Hypoxia can be defined as a relative deficiency in the amount of oxygen reaching the tissues. Hypoxia inducible factors (HIFs) are critical regulators of the mammalian response to hypoxia. In normal circumstances, HIF-1α protein turnover is rapid, and hyperglycemia further destabilizes the protein. In addition to their role in diabetes pathogenesis, HIFs are implicated in development of the microvascular and macrovascular complications of diabetes. Improving glucose control in people with diabetes increases HIF-1α protein and has wide-ranging benefits, some of which are at least partially mediated by HIF-1α. Despite this, most strategies to improve diabetes or its complications via regulating HIF-1α have not proven currently clinically useful. The intersection of HIF biology with diabetes is a complex area in which many further questions remain, especially around the well-conducted and clearly-described discrepant effects of different methods of increasing HIF-1α, even within the same tissues. This review will present a brief overview of HIFs, discuss the range of evidence implicating HIFs in β-cell dysfunction, diabetes pathogenesis, and diabetes complications, and examine the differing outcomes of HIF-targeting approaches in these conditions.
Jenny E. Gunton
The liver has strong innate immunity to counteract pathogens from the gastrointestinal tract. During the development of liver cancer, which is typically driven by chronic inflammation, the composition and biological roles of the innate immune cells are extensively altered. Hypoxia is a common finding in all stages of liver cancer development. Hypoxia drives the stabilization of hypoxia-inducible factors (HIFs), which act as central regulators to dampen the innate immunity of liver cancer. HIF signaling in innate immune cells and liver cancer cells together favor the recruitment and maintenance of pro-tumorigenic immune cells and the inhibition of anti-tumorigenic immune cells, promoting immune evasion. HIFs represent attractive therapeutic targets to inhibit the formation of an immunosuppressive microenvironment and growth of liver cancer.
Vincent Wai-Hin Yuen, Carmen Chak-Lui Wong
Intermittent hypoxia (IH) is a hallmark manifestation of obstructive sleep apnea (OSA), a widespread disorder of breathing. This review focuses on the role of hypoxia-inducible factors (HIFs) in hypertension, type 2 diabetes (T2D), and cognitive decline in experimental models of IH patterned after O2 profiles seen in OSA. IH increases HIF-1α and decreases HIF-2α protein levels. Dysregulated HIFs increase reactive oxygen species (ROS) through HIF-1-dependent activation of pro-oxidant enzyme genes in addition to reduced transcription of anti-oxidant genes by HIF-2. ROS in turn activates chemoreflex and suppresses baroreflex, thereby stimulating the sympathetic nervous system and causing hypertension. We will also discuss how increased ROS generation by HIF-1 also contributes to IH-induced insulin resistance and T2D as well as disrupted NMDA receptor signaling in the hippocampus, resulting in cognitive decline.
Nanduri R. Prabhakar, Ying-Jie Peng, Jayasri Nanduri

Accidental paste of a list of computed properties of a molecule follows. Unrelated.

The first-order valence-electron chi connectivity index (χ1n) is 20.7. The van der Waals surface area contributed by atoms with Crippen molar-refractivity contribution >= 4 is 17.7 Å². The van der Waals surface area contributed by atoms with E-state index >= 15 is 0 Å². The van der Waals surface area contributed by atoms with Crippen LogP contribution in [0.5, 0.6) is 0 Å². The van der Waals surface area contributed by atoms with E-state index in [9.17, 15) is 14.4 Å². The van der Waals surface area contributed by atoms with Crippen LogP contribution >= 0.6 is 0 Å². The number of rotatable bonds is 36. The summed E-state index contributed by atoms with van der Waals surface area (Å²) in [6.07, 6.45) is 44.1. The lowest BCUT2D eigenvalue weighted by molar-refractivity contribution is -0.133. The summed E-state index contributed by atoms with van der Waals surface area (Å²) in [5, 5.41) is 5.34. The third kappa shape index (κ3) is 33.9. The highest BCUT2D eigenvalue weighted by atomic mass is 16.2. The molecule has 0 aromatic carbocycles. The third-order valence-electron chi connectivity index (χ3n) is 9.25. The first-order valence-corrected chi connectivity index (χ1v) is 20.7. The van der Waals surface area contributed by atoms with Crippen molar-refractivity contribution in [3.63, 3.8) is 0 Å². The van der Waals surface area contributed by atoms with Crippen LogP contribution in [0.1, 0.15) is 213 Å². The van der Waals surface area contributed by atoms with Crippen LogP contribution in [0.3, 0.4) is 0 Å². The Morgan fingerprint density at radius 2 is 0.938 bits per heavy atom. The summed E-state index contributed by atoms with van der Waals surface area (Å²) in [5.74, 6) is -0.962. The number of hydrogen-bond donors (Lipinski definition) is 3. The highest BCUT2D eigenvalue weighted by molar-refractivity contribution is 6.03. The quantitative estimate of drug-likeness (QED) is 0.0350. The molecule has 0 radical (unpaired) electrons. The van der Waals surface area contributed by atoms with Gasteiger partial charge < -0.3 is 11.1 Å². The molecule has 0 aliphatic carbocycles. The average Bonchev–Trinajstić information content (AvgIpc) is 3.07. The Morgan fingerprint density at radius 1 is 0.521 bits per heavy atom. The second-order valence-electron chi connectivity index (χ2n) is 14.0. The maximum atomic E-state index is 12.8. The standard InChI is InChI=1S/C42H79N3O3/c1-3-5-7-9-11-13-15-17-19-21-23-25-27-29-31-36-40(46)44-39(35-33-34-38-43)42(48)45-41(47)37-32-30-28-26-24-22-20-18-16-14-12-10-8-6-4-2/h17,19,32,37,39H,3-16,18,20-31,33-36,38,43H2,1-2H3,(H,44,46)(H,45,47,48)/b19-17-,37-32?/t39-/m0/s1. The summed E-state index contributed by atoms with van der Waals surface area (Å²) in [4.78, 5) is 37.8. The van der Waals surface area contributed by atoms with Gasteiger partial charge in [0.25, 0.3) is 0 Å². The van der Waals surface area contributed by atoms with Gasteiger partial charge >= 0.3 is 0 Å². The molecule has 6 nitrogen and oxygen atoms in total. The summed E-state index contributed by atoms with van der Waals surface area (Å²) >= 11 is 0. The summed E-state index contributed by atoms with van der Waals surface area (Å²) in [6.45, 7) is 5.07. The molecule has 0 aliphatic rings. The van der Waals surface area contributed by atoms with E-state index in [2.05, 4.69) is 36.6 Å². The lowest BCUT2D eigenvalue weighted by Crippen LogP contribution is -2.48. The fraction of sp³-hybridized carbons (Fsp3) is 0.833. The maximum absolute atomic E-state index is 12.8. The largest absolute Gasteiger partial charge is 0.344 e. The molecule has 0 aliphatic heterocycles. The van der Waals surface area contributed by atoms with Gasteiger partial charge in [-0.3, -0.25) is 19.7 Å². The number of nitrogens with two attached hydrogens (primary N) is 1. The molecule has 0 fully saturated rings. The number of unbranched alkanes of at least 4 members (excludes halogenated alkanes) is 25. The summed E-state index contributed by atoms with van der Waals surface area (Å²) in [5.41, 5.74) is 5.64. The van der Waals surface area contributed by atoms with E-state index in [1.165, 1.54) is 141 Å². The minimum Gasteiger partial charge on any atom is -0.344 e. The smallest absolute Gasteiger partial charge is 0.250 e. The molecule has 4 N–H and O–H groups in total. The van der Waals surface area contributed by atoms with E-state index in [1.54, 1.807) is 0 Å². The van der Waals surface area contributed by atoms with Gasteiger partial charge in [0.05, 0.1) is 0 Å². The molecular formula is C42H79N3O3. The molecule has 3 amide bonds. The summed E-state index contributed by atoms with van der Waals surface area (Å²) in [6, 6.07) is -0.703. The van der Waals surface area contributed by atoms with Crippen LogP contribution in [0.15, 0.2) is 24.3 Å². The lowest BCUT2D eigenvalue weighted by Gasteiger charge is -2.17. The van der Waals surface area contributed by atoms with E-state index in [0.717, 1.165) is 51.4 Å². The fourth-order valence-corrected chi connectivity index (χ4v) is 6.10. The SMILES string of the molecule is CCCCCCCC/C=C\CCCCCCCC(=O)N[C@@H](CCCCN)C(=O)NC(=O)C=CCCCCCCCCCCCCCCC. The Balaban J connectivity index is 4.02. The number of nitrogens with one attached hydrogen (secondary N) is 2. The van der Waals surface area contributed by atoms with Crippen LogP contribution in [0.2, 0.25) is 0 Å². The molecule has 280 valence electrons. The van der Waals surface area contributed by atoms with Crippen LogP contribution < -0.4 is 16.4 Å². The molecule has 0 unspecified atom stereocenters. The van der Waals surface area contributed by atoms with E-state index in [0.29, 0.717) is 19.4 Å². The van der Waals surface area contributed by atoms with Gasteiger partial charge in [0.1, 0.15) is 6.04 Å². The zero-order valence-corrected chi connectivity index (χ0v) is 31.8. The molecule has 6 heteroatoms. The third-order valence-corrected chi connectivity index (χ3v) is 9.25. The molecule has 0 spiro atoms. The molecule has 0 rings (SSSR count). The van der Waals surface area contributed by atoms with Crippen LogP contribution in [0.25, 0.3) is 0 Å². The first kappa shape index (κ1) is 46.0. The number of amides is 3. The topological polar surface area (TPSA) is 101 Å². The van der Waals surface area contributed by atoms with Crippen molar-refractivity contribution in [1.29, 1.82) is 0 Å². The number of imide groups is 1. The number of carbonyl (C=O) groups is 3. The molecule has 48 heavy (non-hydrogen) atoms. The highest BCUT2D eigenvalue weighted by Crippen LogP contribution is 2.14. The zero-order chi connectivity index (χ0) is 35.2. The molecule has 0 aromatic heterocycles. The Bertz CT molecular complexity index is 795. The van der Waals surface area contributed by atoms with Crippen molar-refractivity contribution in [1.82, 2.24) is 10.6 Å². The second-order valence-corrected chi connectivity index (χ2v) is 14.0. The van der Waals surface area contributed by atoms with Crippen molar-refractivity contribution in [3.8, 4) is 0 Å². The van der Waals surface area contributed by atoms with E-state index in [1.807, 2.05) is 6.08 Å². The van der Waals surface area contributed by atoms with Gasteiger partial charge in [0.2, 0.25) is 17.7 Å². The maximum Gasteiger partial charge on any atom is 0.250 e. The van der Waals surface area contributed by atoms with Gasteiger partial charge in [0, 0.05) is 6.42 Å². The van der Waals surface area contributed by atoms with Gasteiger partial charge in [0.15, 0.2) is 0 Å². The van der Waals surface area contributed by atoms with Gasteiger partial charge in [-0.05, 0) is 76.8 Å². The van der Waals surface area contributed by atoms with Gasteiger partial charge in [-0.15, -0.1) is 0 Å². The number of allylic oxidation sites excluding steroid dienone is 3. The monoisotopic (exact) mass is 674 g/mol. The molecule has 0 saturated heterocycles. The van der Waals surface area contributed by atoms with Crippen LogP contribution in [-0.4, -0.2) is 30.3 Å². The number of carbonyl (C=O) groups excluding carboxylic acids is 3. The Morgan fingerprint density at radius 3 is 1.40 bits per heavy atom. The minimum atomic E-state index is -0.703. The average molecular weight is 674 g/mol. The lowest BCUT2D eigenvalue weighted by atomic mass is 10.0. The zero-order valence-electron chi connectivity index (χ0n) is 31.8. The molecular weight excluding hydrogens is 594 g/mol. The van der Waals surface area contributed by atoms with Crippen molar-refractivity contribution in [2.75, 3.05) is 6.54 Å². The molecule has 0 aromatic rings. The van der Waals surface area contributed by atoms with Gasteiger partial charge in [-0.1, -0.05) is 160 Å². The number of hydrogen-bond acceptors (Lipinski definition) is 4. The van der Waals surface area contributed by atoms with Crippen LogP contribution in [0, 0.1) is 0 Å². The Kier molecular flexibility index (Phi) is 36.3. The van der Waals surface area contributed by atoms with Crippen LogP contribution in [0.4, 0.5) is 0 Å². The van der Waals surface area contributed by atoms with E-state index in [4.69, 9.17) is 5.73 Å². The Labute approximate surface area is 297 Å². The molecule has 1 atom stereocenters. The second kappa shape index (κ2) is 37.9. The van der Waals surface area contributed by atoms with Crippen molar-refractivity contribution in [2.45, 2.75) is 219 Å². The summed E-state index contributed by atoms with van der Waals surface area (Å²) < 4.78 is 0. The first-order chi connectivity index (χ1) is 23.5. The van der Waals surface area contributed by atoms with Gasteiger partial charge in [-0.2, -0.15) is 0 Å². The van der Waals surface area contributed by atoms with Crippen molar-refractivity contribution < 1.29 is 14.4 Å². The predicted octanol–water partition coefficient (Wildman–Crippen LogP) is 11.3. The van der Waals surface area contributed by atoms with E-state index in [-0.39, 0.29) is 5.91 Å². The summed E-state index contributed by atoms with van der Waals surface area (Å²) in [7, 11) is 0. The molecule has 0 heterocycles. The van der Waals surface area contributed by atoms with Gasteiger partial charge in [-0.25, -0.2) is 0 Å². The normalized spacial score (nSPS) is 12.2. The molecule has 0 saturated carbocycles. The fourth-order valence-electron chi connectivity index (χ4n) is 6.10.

Pediatric cancers, particularly high-risk solid tumors, urgently need effective and specific therapies. Their outlook has not appreciably improved in decades. Immunotherapies such as immune checkpoint inhibitors offer much promise, but most are only approved for use in adults. Though several hundred clinical trials have tested immune-based approaches in childhood cancers, few have been guided by biomarkers or clinical-grade assays developed to predict patient response and, ultimately, to help select those most likely to benefit. There is extensive evidence in adults to show that immune profiling has substantial predictive value, but few studies focus on childhood tumors, because of the relatively small disease population and restricted use of immune-based therapies. For instance, only one published study has retrospectively examined the immune profiles of pediatric brain tumors after immunotherapy. Furthermore, application and integration of advanced multiplex techniques has been extremely limited. Here, we review the current status of immune profiling of pediatric solid tumors, with emphasis on tumor types that represent enormous unmet clinical need, primarily in the context of immune checkpoint inhibitor therapy. Translating optimized and informative immune profiling into standard practice and access to personalized combination therapy will be critical if childhood cancers are to be treated effectively and affordably.
Rachael L. Terry, Deborah Meyran, David S. Ziegler, Michelle Haber, Paul G. Ekert, Joseph A. Trapani, Paul J. Neeson
Muscular dystrophies are debilitating disorders that result in progressive weakness and degeneration of skeletal muscle. Although the genetic mutations and clinical abnormalities of a variety of neuromuscular diseases are well known, no curative therapies have been developed to date. The advent of genome editing technology provides new opportunities to correct the underlying mutations responsible for many monogenic neuromuscular diseases. For example, Duchenne muscular dystrophy, which is caused by mutations in the dystrophin gene, has been successfully corrected in mice, dogs, and human cells through CRISPR/Cas9 editing. In this Review, we focus on the potential for, and challenges of, correcting muscular dystrophies by editing disease-causing mutations at the genomic level. Ideally, because muscle tissues are extremely long-lived, CRISPR technology could offer a one-time treatment for muscular dystrophies by correcting the culprit genomic mutations and enabling normal expression of the repaired gene.
Francesco Chemello, Rhonda Bassel-Duby, Eric N. Olson